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Top 5 Wizards Draft Busts

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NBA Commissioner David Stern congratulates Kwame Brown of Glynn Acadamy in Brunswick, Georgia, after being the first pick in the NBA Draft by the Washington Wizard at  Madison Square Garden in New York City. (Photo Credit: Al Bello/ALLSPORT)

NBA Commissioner David Stern congratulates Kwame Brown of Glynn Acadamy in Brunswick, Georgia, after being the first pick in the NBA Draft by the Washington Wizard at Madison Square Garden in New York City. (Photo Credit: Al Bello/ALLSPORT)

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The Washington Wizards don’t have a first-round pick in the 2014 NBA Draft — and maybe that’s a good thing. After all, the Wizards don’t exactly have the best track record when it comes to finding talent in the first round.

Here are the five biggest draft busts in Wizards (and Bullets) history:

5) Kenny Green (12th Overall, 1985 Draft, Wake Forest University)

This one hurt. Washington selected Green one pick before the Utah Jazz took Karl Malone. That’s right, “The Mailman” was very nearly a Bullet. Green didn’t even last a full season in the nation’s capital — he was traded to the Philadelphia 76ers after just 20 games — and was out of the league one year later. He averaged a mere 4.4 points per game for his short-lived career. Meanwhile, Malone went on to have a Hall of Fame career with the Utah Jazz and Los Angeles Lakers, and ranks second on the NBA’s all-time leading scoring list.

4) Oleksiy Pecherov (18th Overall, 2006 Draft, Ukraine)

Pecherov had been playing professionally in Europe since 2002 and the 7-foot center didn’t suit up for the Wizards until the 2007-08 season, a year after he was drafted. His time in Washington was pretty forgettable — he averaged 3.6 points per game and 2.1 rebounds per game in two seasons. He was traded before the 2009 NBA Draft to the Minnesota Timberwolves along with Etan Thomas, Darius Songalia and the Wizards’ 2009 first-round pick in exchange for Mike Miller and Randy Foye. The T-Wolves selected Spanish point guard Ricky Rubio with the Wizards’ pick (No. 5 overall). After playing one season in Minnesota, Pecherov returned to Europe where he’s still playing professionally.

Oleksiy Pecherov of the Washington Wizards shoots a free throw during a game in the 2007-08 season. (Photo by David Liam Kyle/NBAE via Getty Images)

Oleksiy Pecherov of the Washington Wizards shoots a free throw during a game in the 2007-08 season. (Photo by David Liam Kyle/NBAE via Getty Images)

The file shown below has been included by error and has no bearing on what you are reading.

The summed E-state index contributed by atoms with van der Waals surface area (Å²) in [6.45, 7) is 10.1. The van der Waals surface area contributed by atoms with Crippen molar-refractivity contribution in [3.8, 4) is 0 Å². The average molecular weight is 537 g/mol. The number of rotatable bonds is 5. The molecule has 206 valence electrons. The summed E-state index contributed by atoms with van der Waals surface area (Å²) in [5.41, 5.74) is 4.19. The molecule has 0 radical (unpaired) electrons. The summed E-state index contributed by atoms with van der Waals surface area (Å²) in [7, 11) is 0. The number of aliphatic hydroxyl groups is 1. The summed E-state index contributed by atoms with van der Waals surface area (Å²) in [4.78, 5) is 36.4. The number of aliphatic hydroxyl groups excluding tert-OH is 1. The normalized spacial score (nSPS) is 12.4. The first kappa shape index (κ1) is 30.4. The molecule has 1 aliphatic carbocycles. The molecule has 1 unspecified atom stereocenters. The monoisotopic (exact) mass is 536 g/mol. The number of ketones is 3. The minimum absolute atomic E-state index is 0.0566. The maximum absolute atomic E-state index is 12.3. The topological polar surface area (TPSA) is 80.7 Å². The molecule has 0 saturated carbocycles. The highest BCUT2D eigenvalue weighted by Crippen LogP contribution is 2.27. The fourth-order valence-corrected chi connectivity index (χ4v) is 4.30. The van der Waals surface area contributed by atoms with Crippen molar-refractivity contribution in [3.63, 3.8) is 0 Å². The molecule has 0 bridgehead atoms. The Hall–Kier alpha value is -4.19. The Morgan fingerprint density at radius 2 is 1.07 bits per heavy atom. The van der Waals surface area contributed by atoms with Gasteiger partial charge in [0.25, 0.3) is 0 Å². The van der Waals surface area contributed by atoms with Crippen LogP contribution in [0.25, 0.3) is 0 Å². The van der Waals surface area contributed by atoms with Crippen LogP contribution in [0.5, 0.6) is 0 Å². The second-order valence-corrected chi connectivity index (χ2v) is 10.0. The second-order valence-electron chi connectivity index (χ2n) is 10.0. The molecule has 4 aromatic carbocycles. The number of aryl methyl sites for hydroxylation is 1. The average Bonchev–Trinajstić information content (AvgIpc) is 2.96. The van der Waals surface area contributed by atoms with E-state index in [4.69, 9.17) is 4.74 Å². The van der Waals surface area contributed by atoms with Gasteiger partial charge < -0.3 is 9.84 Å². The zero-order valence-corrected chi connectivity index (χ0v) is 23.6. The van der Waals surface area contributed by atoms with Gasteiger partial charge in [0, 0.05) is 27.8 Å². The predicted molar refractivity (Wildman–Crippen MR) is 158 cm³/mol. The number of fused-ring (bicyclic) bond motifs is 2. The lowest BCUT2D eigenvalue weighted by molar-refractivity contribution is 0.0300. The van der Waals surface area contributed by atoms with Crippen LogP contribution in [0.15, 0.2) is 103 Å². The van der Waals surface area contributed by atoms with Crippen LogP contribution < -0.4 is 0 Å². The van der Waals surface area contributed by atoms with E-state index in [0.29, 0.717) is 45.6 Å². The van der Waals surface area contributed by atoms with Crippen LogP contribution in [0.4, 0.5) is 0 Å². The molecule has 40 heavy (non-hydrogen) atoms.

3) Jarvis Hayes (10th Overall, 2003 Draft, University of Georgia)

Selected just a few picks after Dwyane Wade and Chris Bosh in the loaded 2003 Draft, Hayes — heralded as an offensive weapon — showed promise during his rookie season in Washington. But nagging knee injuries caused him to spend more time on the sideline than on the court over the next two seasons, and Hayes never returned to being the player he once was. He averaged nearly 9 points per game in four seasons with the Wizards but he’ll always be remembered for never fulfilling his potential.

Jarvis Hayes receives his Wizards jersey from head coach Eddie Jordan during a press conference in 2003. (Photo by Mitchell Layton/NBAE via Getty Images)

Jarvis Hayes receives his Wizards jersey from head coach Eddie Jordan during a press conference in 2003. (Photo by Mitchell Layton/NBAE via Getty Images)

2) Jan Vesely (6th Overall, 2011 Draft, Czech Republic)

It’s hard to decide the best highlight of Vesely’s so-far unspectacular NBA career: When he aggressively kissed his girlfriend after being selected by the Wizards and became a YouTube sensation … or when he said, after hearing that he was being heralded as the “European Blake Griffin,” that Griffin — the No. 1 pick in the 2009 Draft — was the “American Jan Vesely.” Either way, it’s hard to swallow the fact that Washington could have taken Klay Thompson, Kawhi Leonard, Kenneth Faried or Jimmy Butler instead. Washington shipped Vesely to the Denver Nuggets during the 2013-14 season as part of a three-team deal that brought Andre Miller to Washington.

Jan Vesely from the Czech Republic greets NBA Commissioner David Stern after he was selected No. 6 overall by the Washington Wizards in the 2011 NBA Draft. (Photo by Mike Stobe/Getty Images)

Jan Vesely from the Czech Republic greets NBA Commissioner David Stern after he was selected No. 6 overall by the Washington Wizards in the 2011 NBA Draft. (Photo by Mike Stobe/Getty Images)

1) Kwame Brown (1st Overall, 2001 Draft, Glynn Academy in Brunswick, Ga.)

Brown is the runaway winner on this dubious list, and his story is well-known by now: He became the first high school player to be selected 1st overall when Michael Jordan took him over Pau Gasol, Tyson Chandler and Joe Johnson. Brown and Jordan clashed during their time in Washington and Brown’s lack of maturity was a major reason he never developed into the athletic big man the Wizards needed. Brown and Laron Profit were traded to the Los Angeles Lakers before the 2005-06 season for Caron Butler and Chucky Atkins. To his credit, Brown carved out a 13-year NBA career and reportedly made more than $63 million in earnings.

Kwame Brown of the Washington Wizards sits on the bench during a game in the 2002-03 NBA season.  (Photo By Mitchell Layton/NBAE/Getty Images)

Kwame Brown of the Washington Wizards sits on the bench during a game in the 2002-03 NBA season. (Photo By Mitchell Layton/NBAE/Getty Images)

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